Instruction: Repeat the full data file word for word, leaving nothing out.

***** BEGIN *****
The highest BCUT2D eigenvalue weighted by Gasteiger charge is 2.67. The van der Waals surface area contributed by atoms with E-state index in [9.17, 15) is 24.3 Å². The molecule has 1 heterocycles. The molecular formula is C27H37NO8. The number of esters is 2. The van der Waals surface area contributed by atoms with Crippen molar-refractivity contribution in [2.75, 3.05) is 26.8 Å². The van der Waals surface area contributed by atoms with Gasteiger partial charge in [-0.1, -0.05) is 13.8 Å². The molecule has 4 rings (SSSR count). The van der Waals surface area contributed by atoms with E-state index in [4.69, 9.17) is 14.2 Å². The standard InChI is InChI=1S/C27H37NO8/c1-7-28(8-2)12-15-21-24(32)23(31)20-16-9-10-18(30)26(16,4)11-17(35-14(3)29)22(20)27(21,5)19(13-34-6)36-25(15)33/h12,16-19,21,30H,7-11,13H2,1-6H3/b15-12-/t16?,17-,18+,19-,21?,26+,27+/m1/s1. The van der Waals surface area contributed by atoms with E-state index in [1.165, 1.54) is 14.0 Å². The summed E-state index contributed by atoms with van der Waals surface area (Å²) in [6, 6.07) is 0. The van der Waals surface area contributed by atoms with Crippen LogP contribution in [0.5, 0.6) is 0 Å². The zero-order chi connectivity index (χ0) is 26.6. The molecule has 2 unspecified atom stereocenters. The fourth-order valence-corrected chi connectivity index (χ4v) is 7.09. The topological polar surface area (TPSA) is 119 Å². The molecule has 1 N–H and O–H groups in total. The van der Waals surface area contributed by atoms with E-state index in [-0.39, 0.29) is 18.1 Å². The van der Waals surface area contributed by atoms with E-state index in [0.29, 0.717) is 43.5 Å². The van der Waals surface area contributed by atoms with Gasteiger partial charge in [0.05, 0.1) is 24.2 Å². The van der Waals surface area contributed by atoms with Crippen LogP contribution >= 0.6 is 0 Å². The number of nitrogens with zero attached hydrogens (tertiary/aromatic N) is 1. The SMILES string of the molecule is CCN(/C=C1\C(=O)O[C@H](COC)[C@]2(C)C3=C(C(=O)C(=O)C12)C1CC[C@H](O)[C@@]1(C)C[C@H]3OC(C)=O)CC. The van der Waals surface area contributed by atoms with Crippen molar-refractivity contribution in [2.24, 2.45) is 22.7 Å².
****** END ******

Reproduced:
The highest BCUT2D eigenvalue weighted by Gasteiger charge is 2.67. The van der Waals surface area contributed by atoms with E-state index in [9.17, 15) is 24.3 Å². The molecule has 1 heterocycles. The molecular formula is C27H37NO8. The number of esters is 2. The van der Waals surface area contributed by atoms with Crippen molar-refractivity contribution in [2.75, 3.05) is 26.8 Å². The van der Waals surface area contributed by atoms with Gasteiger partial charge in [-0.1, -0.05) is 13.8 Å². The molecule has 4 rings (SSSR count). The van der Waals surface area contributed by atoms with E-state index in [4.69, 9.17) is 14.2 Å². The standard InChI is InChI=1S/C27H37NO8/c1-7-28(8-2)12-15-21-24(32)23(31)20-16-9-10-18(30)26(16,4)11-17(35-14(3)29)22(20)27(21,5)19(13-34-6)36-25(15)33/h12,16-19,21,30H,7-11,13H2,1-6H3/b15-12-/t16?,17-,18+,19-,21?,26+,27+/m1/s1. The van der Waals surface area contributed by atoms with E-state index in [1.165, 1.54) is 14.0 Å². The summed E-state index contributed by atoms with van der Waals surface area (Å²) in [6, 6.07) is 0. The van der Waals surface area contributed by atoms with Crippen LogP contribution in [0.5, 0.6) is 0 Å². The zero-order chi connectivity index (χ0) is 26.6. The molecule has 2 unspecified atom stereocenters. The fourth-order valence-corrected chi connectivity index (χ4v) is 7.09. The topological polar surface area (TPSA) is 119 Å². The molecule has 1 N–H and O–H groups in total. The van der Waals surface area contributed by atoms with E-state index in [-0.39, 0.29) is 18.1 Å². The van der Waals surface area contributed by atoms with E-state index in [0.29, 0.717) is 43.5 Å². The van der Waals surface area contributed by atoms with Gasteiger partial charge in [0.05, 0.1) is 24.2 Å². The van der Waals surface area contributed by atoms with Crippen LogP contribution >= 0.6 is 0 Å². The number of nitrogens with zero attached hydrogens (tertiary/aromatic N) is 1. The SMILES string of the molecule is CCN(/C=C1\C(=O)O[C@H](COC)[C@]2(C)C3=C(C(=O)C(=O)C12)C1CC[C@H](O)[C@@]1(C)C[C@H]3OC(C)=O)CC. The van der Waals surface area contributed by atoms with Crippen molar-refractivity contribution in [2.24, 2.45) is 22.7 Å².